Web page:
Google Celebrates Christmas By Replacing Jesus And Santa With Tropical Birds

Google has a virtual monopoly and a radical agenda.

True to tradition, Google celebrated Christmas by doing its utmost to ignore it. The search giant’s Christmas Day Google Doodle portrayed neither Christ, nor the nativity, nor Santa, nor Frosty. Instead the homepage cartoon depicted two penguins, a parrot, and a toucan. Fa la la la la, la la, la la.

What do tropical birds have to do with the Incarnation? Google explains the bizarrely titled “Holidays 2017 Day 2” cartoon: “Our favorite penguins couldn’t be more excited to reunite with their loved ones. Happy to be together for the season of cheer, this colorfully feathered family can’t wait to sink their beaks into a delicious feast. Check back next week to see how this avian crew rings in the new year!” We’ve come a long way since Clemente Clarke Moore and Charles Dickens.

Google has never once in its 19 years of Doodles depicted the central symbols of Christmas, religious or secular: no Jesus, no Santa, no reindeer, no elves, no Mary, no Joseph, no angels, no bells, no magi, no shepherds, no tinsel, no trees, no oxes, no asses, no stars, and no wreaths. But this euphemistic vagueness is selective. While Google refashioned Christmas as “Holidays Day 2” and December 18 — a date of no significance beyond the 2,235th anniversary of Hannibal’s victory at the Battle of the Trebia during the Second Punic War — as “Holidays Day 1,” it offered a specific Doodle to celebrate the Winter Solstice on December 21. Other distinctive Doodles in recent weeks acknowledge the birthdays of Urdu poet Mirza Ghalib, transvestite actress Marlene Dietrich, Bengali feminist writer Begum Rokeya, and Mexican socialist politician Elvia Carrillo Puerto, in addition to Kazakhstan Republic Day, Kenyan Independence Day, and the work of the proto-feminist Sardinian poet Grazia Deledda.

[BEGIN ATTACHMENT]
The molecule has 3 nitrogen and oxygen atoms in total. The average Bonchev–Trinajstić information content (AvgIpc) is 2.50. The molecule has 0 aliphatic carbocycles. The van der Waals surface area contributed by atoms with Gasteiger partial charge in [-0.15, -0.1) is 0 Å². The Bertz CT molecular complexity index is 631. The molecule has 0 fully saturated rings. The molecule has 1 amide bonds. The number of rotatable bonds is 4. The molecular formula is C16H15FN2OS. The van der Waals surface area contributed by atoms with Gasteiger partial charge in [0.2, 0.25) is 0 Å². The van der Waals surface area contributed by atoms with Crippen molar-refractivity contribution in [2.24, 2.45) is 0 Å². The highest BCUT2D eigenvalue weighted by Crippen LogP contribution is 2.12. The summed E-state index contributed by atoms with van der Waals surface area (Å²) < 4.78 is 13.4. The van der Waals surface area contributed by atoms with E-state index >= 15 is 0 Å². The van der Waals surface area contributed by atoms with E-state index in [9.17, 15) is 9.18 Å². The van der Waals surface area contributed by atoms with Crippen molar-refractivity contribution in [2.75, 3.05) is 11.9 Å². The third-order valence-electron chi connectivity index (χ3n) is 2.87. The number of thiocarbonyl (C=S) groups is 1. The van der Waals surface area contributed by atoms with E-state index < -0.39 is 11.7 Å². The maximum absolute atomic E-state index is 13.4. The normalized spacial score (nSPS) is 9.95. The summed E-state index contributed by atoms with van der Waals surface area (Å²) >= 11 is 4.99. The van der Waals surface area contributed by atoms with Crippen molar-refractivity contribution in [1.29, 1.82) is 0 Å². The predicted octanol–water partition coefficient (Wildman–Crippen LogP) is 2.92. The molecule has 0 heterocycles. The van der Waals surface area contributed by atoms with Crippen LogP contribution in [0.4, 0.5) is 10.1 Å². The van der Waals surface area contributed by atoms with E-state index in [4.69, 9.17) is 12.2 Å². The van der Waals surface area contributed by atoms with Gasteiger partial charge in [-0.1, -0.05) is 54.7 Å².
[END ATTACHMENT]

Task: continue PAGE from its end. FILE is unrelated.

Google generated $58.7 billion in digital ad revenue last year, constituting 30.9% of the total worldwide digital ad market. It garnered $47.57 billion in search ad revenues, constituting 55.2% of the worldwide search ad market. At the same time, it has executed a rapid campaign to demonetize and censor conservatives throughout its many properties, including video giant YouTube. Google has a near-monopoly on data — that is, information — in the Information Age, and it uses that virtually unchecked power to advance a cultural and political agenda. One dreads what such concerted campaigns portend for “Holidays Day 2” and other cultural ballasts in the years to come.

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